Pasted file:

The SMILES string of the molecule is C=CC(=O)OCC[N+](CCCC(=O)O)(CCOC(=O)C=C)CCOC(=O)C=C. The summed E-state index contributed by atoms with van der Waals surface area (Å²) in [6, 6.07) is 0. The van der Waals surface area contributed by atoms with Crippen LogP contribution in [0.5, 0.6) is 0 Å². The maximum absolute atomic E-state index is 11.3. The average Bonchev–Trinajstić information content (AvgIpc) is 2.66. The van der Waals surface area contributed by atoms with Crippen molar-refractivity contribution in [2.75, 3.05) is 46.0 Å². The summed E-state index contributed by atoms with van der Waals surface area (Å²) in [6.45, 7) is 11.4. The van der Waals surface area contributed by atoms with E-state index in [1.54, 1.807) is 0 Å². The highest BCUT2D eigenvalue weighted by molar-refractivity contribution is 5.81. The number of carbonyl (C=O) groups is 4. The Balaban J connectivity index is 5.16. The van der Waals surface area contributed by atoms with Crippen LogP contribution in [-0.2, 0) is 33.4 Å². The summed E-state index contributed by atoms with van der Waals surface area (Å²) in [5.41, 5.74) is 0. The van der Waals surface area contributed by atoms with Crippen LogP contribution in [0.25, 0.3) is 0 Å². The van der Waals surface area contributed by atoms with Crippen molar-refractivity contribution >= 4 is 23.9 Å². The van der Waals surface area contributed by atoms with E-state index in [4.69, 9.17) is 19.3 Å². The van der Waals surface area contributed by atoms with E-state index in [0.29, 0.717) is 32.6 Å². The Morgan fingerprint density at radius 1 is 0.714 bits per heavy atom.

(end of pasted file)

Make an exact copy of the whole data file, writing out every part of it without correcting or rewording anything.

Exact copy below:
The SMILES string of the molecule is C=CC(=O)OCC[N+](CCCC(=O)O)(CCOC(=O)C=C)CCOC(=O)C=C. The summed E-state index contributed by atoms with van der Waals surface area (Å²) in [6, 6.07) is 0. The van der Waals surface area contributed by atoms with Crippen LogP contribution in [0.5, 0.6) is 0 Å². The maximum absolute atomic E-state index is 11.3. The average Bonchev–Trinajstić information content (AvgIpc) is 2.66. The van der Waals surface area contributed by atoms with Crippen molar-refractivity contribution in [2.75, 3.05) is 46.0 Å². The summed E-state index contributed by atoms with van der Waals surface area (Å²) in [6.45, 7) is 11.4. The van der Waals surface area contributed by atoms with E-state index in [1.54, 1.807) is 0 Å². The highest BCUT2D eigenvalue weighted by molar-refractivity contribution is 5.81. The number of carbonyl (C=O) groups is 4. The Balaban J connectivity index is 5.16. The van der Waals surface area contributed by atoms with Crippen LogP contribution in [-0.2, 0) is 33.4 Å². The summed E-state index contributed by atoms with van der Waals surface area (Å²) in [5.41, 5.74) is 0. The van der Waals surface area contributed by atoms with Crippen LogP contribution in [0.25, 0.3) is 0 Å². The van der Waals surface area contributed by atoms with Crippen molar-refractivity contribution >= 4 is 23.9 Å². The van der Waals surface area contributed by atoms with E-state index in [4.69, 9.17) is 19.3 Å². The van der Waals surface area contributed by atoms with E-state index in [0.29, 0.717) is 32.6 Å². The Morgan fingerprint density at radius 1 is 0.714 bits per heavy atom.